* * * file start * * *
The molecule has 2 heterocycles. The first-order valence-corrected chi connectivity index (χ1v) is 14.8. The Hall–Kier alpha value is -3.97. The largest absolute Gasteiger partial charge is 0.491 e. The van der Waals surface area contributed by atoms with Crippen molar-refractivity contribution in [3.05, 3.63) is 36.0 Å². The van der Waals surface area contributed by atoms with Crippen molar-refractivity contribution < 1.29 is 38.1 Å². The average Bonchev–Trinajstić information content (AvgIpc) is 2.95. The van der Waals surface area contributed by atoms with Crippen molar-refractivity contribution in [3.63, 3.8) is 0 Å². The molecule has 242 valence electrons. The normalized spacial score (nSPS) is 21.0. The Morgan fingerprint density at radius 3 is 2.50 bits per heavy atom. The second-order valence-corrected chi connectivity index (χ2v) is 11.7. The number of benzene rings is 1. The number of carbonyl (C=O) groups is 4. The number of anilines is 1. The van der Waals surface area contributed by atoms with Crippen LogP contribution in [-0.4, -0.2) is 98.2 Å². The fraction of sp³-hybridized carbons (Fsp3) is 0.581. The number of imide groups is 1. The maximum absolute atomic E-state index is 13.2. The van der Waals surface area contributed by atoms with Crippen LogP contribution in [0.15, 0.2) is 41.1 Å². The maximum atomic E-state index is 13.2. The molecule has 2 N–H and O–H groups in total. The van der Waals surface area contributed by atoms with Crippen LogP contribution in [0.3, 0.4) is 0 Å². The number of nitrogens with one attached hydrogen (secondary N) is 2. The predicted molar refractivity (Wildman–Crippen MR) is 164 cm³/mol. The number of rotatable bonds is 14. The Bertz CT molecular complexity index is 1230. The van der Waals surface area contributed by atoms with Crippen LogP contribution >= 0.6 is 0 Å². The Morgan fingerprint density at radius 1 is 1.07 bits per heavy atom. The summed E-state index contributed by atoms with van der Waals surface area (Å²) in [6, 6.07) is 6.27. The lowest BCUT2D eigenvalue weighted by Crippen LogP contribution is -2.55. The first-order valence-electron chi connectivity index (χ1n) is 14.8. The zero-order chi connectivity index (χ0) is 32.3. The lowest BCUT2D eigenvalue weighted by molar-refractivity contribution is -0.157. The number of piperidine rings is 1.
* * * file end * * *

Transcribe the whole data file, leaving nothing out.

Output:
The molecule has 2 heterocycles. The first-order valence-corrected chi connectivity index (χ1v) is 14.8. The Hall–Kier alpha value is -3.97. The largest absolute Gasteiger partial charge is 0.491 e. The van der Waals surface area contributed by atoms with Crippen molar-refractivity contribution in [3.05, 3.63) is 36.0 Å². The van der Waals surface area contributed by atoms with Crippen molar-refractivity contribution < 1.29 is 38.1 Å². The average Bonchev–Trinajstić information content (AvgIpc) is 2.95. The van der Waals surface area contributed by atoms with Crippen molar-refractivity contribution in [3.63, 3.8) is 0 Å². The molecule has 242 valence electrons. The normalized spacial score (nSPS) is 21.0. The Morgan fingerprint density at radius 3 is 2.50 bits per heavy atom. The second-order valence-corrected chi connectivity index (χ2v) is 11.7. The number of benzene rings is 1. The number of carbonyl (C=O) groups is 4. The number of anilines is 1. The van der Waals surface area contributed by atoms with Crippen LogP contribution in [-0.4, -0.2) is 98.2 Å². The fraction of sp³-hybridized carbons (Fsp3) is 0.581. The number of imide groups is 1. The maximum absolute atomic E-state index is 13.2. The van der Waals surface area contributed by atoms with Crippen LogP contribution in [0.15, 0.2) is 41.1 Å². The maximum atomic E-state index is 13.2. The molecule has 2 N–H and O–H groups in total. The van der Waals surface area contributed by atoms with Crippen LogP contribution in [0.3, 0.4) is 0 Å². The number of nitrogens with one attached hydrogen (secondary N) is 2. The predicted molar refractivity (Wildman–Crippen MR) is 164 cm³/mol. The number of rotatable bonds is 14. The Bertz CT molecular complexity index is 1230. The van der Waals surface area contributed by atoms with Crippen LogP contribution >= 0.6 is 0 Å². The Morgan fingerprint density at radius 1 is 1.07 bits per heavy atom. The summed E-state index contributed by atoms with van der Waals surface area (Å²) in [6, 6.07) is 6.27. The lowest BCUT2D eigenvalue weighted by Crippen LogP contribution is -2.55. The first-order valence-electron chi connectivity index (χ1n) is 14.8. The zero-order chi connectivity index (χ0) is 32.3. The lowest BCUT2D eigenvalue weighted by molar-refractivity contribution is -0.157. The number of piperidine rings is 1.